Pelosi gives green light to impeachment articles against Trump

Invoking the concerns of the Founding Fathers about foreign interference in U.S. elections, House Speaker Nancy Pelosi announced on Thursday that she was authorizing the House Judiciary Committee to draw up impeachment articles against President Donald Trump, possibly paving the way for a full House vote on impeachment by Christmas.

"In America, no one is above the law," the Speaker said in a statement to reporters outside her office in the U.S. Capitol.

A day after a closed door meeting with fellow Democrats, the Speaker said Congress could not close its eyes to the evidence gathered so far about the President's actions related to Ukraine.

"The facts are uncontested. The President abused his power for his own personal political benefit," Pelosi said, as Democrats charge Mr. Trump withheld military aid for Ukraine in an effort to force the government to announce investigations into former Vice President Joe Biden and his son, as well as a debunked conspiracy theory that Ukraine - and not Russia - had hacked Democrats in the 2016 campaign.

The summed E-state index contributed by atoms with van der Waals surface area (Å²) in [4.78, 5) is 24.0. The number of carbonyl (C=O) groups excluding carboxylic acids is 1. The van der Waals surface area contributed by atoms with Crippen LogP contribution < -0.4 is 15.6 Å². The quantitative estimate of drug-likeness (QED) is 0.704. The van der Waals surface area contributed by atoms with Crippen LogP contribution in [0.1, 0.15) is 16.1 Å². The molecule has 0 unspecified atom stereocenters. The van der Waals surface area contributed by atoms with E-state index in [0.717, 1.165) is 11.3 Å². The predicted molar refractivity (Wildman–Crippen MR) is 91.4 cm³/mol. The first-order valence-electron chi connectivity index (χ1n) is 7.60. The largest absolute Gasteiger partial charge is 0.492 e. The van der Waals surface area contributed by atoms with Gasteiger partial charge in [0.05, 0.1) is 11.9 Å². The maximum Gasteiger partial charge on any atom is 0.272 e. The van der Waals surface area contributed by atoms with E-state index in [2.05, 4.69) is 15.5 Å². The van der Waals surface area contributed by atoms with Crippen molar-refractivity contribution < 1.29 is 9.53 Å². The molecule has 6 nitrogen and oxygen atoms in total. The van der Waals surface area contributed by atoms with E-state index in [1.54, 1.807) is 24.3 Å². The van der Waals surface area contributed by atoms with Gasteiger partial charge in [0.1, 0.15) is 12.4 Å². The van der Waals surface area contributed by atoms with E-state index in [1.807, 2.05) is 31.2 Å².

At the White House, the reaction was one of condemnation.

"They have no Impeachment case and are demeaning our Country," President Trump tweeted about Democrats shortly before the Speaker's announcement.

"But nothing matters to them, they have gone crazy. Therefore I say, if you are going to impeach me, do it now, fast, so we can have a fair trial in the Senate, and so that our Country can get back to business," Mr. Trump added.

The White House Press Secretary echoed the President's sentiments on Twitter.

Democrats quickly showed their support for the Speaker's decision.

“The president abused his power,” said Rep. Val Demings (D-FL).  “The president jeopardized our national security.    The president on multiple occasions obstructed justice.”

While Pelosi did not set out a timeline for action, top Democrats have talked about action in the next week by the House Judiciary Committee, followed by a vote in the full House later this month.

21 years ago, Republicans faced a similar time crunch before the holidays, and ended up voting to impeach President Clinton on the Saturday before Christmas.

It could be this Congress is heading for an impeachment vote holiday repeat.

About the Author